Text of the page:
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Friday, March 31, 2006

God on the Sleeve - Part Duex
I got the following email, which I assume to be in reference to my post linked above (I'm keeping the author anonymous, since they respond directly in a comment):
I think the devil works overtimes on people who try to be holy.
The devil doesn't offer the world as a temptation.
The devil slips in a temptation that looks like a piece of hair. A temptation that seems harmless and might even seem to be good. And the devil does it again, and again. and again until that hair is wrapped so well, so strong, that it could hold up the Golden Gate Bridge.

That is how a spy lures an honest patriotic citizen.

That is how "the scrounger" got the German guards in "The Great Escape."

That is how the devil disgraces some people who seem so holy.
Now, anything referencing "The Great Escape" is a good comment in my book. But this does bring up a point serious have to deal with: small sins lead to big ones. (Or as Mark Shea puts it: "Sin makes us stupid.")

It can be easy to believe that God won't care if you do some small action. Gossip about coworker, let your eyes linger a little too long on a woman whose clothing is a little too revealing, a small lie, etc. And that might be true; some sins are easily forgivable. The danger comes in when we begin to believe that just because a sin is very small, we can comtinue to commit that sin repeatedly and then wallow in it. Taking the example of woman above: First we look at women we pass on the street. Then we look at women in Maxim-style men's magazines. Then we look at Playboy. Then we move on to hard-core pornography. Then the allure of even that wears off, and we get into kinkier stuff. Studies have shown (too lazy to find a link) that most people who partake of kiddie porn start with "regular" pornography. But pronography is like a drug, you get used to it and you start needing bigger hits to get the same thrill.

So it is with all sin; something may start small, but become large over time if we don't cut it off. We're going to commit the small sins; we can't avoid it, we're human. What we need to do after committing those sins is acknowledge those sins, confess them to God, make our penance for them and then go forward with a firm intent not to commit them again. It can be a lifelong process, but if we keep it up we can overcome these sins with God's help.

Studies have shown that serial killers often are highly involved with pornography. They move to killing when just sex isn't enough to stimulate them anymore. Ted Bundy credited it with how he got his start.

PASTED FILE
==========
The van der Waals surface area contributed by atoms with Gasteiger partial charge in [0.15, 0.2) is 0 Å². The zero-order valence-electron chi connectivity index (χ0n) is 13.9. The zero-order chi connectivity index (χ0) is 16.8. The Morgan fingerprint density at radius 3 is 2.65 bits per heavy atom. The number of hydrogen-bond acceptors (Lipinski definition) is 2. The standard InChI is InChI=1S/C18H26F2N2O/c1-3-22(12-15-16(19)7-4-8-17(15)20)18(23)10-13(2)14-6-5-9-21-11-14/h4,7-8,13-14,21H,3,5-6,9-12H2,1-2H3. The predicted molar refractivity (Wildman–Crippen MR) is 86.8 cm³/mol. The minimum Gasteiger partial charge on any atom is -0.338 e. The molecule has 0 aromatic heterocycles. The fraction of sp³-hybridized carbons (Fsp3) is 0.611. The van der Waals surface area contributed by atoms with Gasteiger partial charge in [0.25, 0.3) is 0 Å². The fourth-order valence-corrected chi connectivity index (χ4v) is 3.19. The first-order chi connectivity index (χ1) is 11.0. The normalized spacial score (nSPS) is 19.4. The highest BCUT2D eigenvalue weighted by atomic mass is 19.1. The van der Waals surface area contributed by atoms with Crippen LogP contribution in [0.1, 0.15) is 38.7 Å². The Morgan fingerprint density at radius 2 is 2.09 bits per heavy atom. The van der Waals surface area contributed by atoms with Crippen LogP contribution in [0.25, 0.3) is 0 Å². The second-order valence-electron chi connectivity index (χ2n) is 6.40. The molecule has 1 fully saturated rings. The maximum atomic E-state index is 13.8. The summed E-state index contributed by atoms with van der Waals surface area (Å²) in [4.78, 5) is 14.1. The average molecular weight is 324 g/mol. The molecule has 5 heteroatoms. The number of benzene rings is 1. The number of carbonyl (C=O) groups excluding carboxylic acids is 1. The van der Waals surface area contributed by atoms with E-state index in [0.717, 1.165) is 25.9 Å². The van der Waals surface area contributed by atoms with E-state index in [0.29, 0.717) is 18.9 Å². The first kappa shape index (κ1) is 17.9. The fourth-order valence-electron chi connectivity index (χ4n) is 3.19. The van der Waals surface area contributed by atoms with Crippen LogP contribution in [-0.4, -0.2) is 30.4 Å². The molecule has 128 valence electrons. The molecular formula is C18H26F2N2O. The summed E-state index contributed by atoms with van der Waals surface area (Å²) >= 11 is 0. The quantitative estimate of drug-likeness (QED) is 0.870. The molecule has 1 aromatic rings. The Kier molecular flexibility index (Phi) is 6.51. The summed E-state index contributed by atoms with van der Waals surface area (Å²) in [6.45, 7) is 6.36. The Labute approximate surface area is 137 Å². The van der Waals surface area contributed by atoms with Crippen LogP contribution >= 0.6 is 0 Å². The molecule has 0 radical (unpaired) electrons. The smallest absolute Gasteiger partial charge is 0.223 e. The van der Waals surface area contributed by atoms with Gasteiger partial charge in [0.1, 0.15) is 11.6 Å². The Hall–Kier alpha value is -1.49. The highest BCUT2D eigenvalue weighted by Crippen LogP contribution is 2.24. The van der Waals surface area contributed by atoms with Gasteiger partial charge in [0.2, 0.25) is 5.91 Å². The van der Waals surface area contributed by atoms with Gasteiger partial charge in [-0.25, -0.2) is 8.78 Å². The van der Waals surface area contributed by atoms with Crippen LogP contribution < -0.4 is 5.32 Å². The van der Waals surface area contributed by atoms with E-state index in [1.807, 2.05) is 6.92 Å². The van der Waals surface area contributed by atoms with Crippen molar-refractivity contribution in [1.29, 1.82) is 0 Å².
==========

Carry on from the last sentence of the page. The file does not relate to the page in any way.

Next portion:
Don't know about the penance, but I agree with the rest of it. Repent of your sins before they start to consume you.

"Every athlete exercises discipline in every way. They do it to win a perishable crown, but we an imperishable one.
Thus I do not run aimlessly; I do not fight as if I were shadowboxing. " -- 1 Corinthians 9: 25-26

We work ourselves hard. Just as a fighter would work harder to burn off a chesesteak he ahd the broke his diet, so we need to work harder to "burn off" any sins we might have committed. Also, in performing penance, we unite ourselves more fully with the sufferings of Christ.

"For it is by grace you have been saved, through faith—and this not from yourselves, it is the gift of God — not by works, so that no one can boast." Ephesians 2:8-9


"For we know that our old self was crucified with him so that the body of sin might be done away with, that we should no longer be slaves to sin— because anyone who has died has been freed from sin." Romans 6:6-7

As a Protestant, I hold that you don't need to perform penance. Penance is perhaps of psychological benefit to the Christian for emphasizing repentance, but it is ultimately unnecessary for earning God's forgiveness of sins. Our sins were washed away in Christ's substitutionary atonement which we have access to by faith. Ultimately nothing we can do will pay God back for them.

However we should seek to do good works, not because we must do them to burn off sin, but because we should want to do them. We should desire to follow God, not out of guilt for past misdeeds or fear of the consequences, but out of loyalty and thankfulness for what he has done for us and all mankind.

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